One of my favourite things about being a bookstagrammer is being able to read books with other bibliophiles all around the world – a practice known as buddy reading (also called readalongs). When I started out I had no idea that these existed, but as soon as I found out I was straight in there and during my 18 months on the platform, I estimate that I’ve taken part in around 15 of these. I’ve written this blog post to give a little background on the process and also to share some thoughts from fellow book lovers following a series of polls I ran on Instagram.
So what exactly is a buddy read?
It’s where you agree to read a book at the same time as an online friend so you can discuss it together – either during the process or after you’ve finished. A bit like a book club without the ongoing commitment or geographical restrictions.
OK sounds interesting, but are there any other benefits?
Well firstly you get to pretty much choose which book you want to read. And then there’s the bonus of all the potential global perspectives on the text. If that’s not enough, you might meet new bibliophiles too. In the poll (1), 43% of people said they’d met new friends after joining a buddy read. Oh – and it’s quite addictive – 24% (2) of participants said they’d participated in over 5 shared reads in the last year.
I’m sold, how do I get involved in a readalong?
If you post about books on Instagram then there’s a fair chance that you’ll see users mention readalongs from time to time. If you spot a book that you want to read then either DM them or add a note in the comments. Most bookstagrammers will be happy for you to join in. Alternatively, why not organise your own buddy read by inviting people to participate?
How many readers will there be?
Personally I prefer smaller groups as they’re easier to coordinate and 76% of responders agreed that 1-5 members is about right (24% didn’t mind) (3)
What happens in a buddy read?
Usually the coordinator will set up a private group in Instagram so you can agree guidelines. Everyone needs a chance to get hold of the book and some will want to order it from the library so it might take a few weeks to get started.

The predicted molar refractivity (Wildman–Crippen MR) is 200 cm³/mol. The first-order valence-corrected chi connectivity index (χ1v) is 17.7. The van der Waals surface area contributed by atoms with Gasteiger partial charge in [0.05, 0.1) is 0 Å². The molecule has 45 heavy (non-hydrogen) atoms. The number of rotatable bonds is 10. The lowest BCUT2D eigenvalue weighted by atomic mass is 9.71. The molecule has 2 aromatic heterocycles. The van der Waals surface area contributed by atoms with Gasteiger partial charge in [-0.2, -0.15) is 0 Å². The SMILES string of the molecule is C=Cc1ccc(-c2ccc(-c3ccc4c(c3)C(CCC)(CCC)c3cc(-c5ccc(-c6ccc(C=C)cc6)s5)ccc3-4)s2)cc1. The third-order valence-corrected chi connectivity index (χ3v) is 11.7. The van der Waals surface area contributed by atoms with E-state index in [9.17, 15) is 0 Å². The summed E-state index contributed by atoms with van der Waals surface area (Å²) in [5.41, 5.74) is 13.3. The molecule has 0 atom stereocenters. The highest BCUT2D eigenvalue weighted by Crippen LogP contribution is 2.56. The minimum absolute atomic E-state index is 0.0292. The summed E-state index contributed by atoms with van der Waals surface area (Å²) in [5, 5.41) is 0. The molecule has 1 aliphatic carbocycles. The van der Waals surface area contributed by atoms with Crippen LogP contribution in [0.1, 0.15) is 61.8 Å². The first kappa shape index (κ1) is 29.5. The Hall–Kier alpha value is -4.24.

Every shared reading experience I’ve had has been different. In response to the poll (4), 62% of readers liked structured readalongs and 38% preferred unstructured so if you’re new to buddy reading then I recommend trying out a few groups first to see what works best for you. Here are some aspects to consider:
- End Date – this needs to account for all reading speeds and other commitments.
- Review points – do you catch-up each week or at the end?
- Questions – do you circulate a set of prompts beforehand or go freestyle?
- Round-Up – do you want to finalise everything via text or will you one step further and host a live chat?
What kinds of questions can I expect?
If you love books then you’ll have lots to discuss. Here are a few ideas:
- Which character did you like most/least and why?
- Did the ending satisfy?
- What was your favourite line in the book?
- Were there any re-occurring themes? What do you think these signified?
- What were the strongest/weakest elements of the book?
What if things don’t go to plan?
They most likely won’t! Sometimes life gets in the way so flexibility is key. Try to commit but if you’re unable to or someone else is delayed then just keep on talking. Above all, the experience needs to be fun and if a readalong doesn’t work out, there will be plenty more to choose from.
Are there other kinds of buddy reading groups?
Buddy reading is popular on Goodreads too. If you want to find out more then check out this post by the moon who listens.
Poll ran on Instagram 18/09/18: Samples sizes (1) 125 (2) 114 (3) 154 (4) 111